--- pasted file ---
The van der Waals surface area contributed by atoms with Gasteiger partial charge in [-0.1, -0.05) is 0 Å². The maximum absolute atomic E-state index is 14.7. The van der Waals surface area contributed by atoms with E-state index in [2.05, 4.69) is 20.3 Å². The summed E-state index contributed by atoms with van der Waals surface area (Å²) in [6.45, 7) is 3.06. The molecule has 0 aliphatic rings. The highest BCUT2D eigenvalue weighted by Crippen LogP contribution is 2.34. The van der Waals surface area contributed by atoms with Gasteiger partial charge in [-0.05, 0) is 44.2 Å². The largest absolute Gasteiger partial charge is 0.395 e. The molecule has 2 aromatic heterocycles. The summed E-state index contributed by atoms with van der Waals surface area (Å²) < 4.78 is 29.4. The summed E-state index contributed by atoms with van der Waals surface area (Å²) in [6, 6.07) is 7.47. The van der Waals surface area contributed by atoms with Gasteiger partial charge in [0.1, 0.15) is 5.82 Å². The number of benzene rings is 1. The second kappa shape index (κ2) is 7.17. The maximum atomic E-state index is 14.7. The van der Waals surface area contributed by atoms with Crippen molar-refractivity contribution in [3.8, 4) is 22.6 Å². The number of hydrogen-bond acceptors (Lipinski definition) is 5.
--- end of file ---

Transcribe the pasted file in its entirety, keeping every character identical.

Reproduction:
The van der Waals surface area contributed by atoms with Gasteiger partial charge in [-0.1, -0.05) is 0 Å². The maximum absolute atomic E-state index is 14.7. The van der Waals surface area contributed by atoms with E-state index in [2.05, 4.69) is 20.3 Å². The summed E-state index contributed by atoms with van der Waals surface area (Å²) in [6.45, 7) is 3.06. The molecule has 0 aliphatic rings. The highest BCUT2D eigenvalue weighted by Crippen LogP contribution is 2.34. The van der Waals surface area contributed by atoms with Gasteiger partial charge in [-0.05, 0) is 44.2 Å². The largest absolute Gasteiger partial charge is 0.395 e. The molecule has 2 aromatic heterocycles. The summed E-state index contributed by atoms with van der Waals surface area (Å²) < 4.78 is 29.4. The summed E-state index contributed by atoms with van der Waals surface area (Å²) in [6, 6.07) is 7.47. The van der Waals surface area contributed by atoms with Gasteiger partial charge in [0.1, 0.15) is 5.82 Å². The number of benzene rings is 1. The second kappa shape index (κ2) is 7.17. The maximum atomic E-state index is 14.7. The van der Waals surface area contributed by atoms with Crippen molar-refractivity contribution in [3.8, 4) is 22.6 Å². The number of hydrogen-bond acceptors (Lipinski definition) is 5.